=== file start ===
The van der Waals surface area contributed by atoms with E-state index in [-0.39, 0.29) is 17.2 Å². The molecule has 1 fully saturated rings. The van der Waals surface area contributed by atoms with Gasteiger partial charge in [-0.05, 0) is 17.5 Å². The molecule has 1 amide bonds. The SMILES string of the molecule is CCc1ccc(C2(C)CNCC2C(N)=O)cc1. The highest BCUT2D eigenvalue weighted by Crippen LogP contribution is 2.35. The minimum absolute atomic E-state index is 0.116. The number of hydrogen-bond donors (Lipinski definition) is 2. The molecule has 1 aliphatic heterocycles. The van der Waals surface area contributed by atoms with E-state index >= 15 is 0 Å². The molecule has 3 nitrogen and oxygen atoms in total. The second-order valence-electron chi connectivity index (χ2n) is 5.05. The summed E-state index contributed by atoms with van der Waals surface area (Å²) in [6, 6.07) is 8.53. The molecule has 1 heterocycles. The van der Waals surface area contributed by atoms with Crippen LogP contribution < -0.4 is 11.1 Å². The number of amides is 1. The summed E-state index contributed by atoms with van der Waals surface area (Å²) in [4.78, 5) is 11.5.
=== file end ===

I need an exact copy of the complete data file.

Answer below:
The van der Waals surface area contributed by atoms with E-state index in [-0.39, 0.29) is 17.2 Å². The molecule has 1 fully saturated rings. The van der Waals surface area contributed by atoms with Gasteiger partial charge in [-0.05, 0) is 17.5 Å². The molecule has 1 amide bonds. The SMILES string of the molecule is CCc1ccc(C2(C)CNCC2C(N)=O)cc1. The highest BCUT2D eigenvalue weighted by Crippen LogP contribution is 2.35. The minimum absolute atomic E-state index is 0.116. The number of hydrogen-bond donors (Lipinski definition) is 2. The molecule has 1 aliphatic heterocycles. The van der Waals surface area contributed by atoms with E-state index >= 15 is 0 Å². The molecule has 3 nitrogen and oxygen atoms in total. The second-order valence-electron chi connectivity index (χ2n) is 5.05. The summed E-state index contributed by atoms with van der Waals surface area (Å²) in [6, 6.07) is 8.53. The molecule has 1 heterocycles. The van der Waals surface area contributed by atoms with Crippen LogP contribution < -0.4 is 11.1 Å². The number of amides is 1. The summed E-state index contributed by atoms with van der Waals surface area (Å²) in [4.78, 5) is 11.5.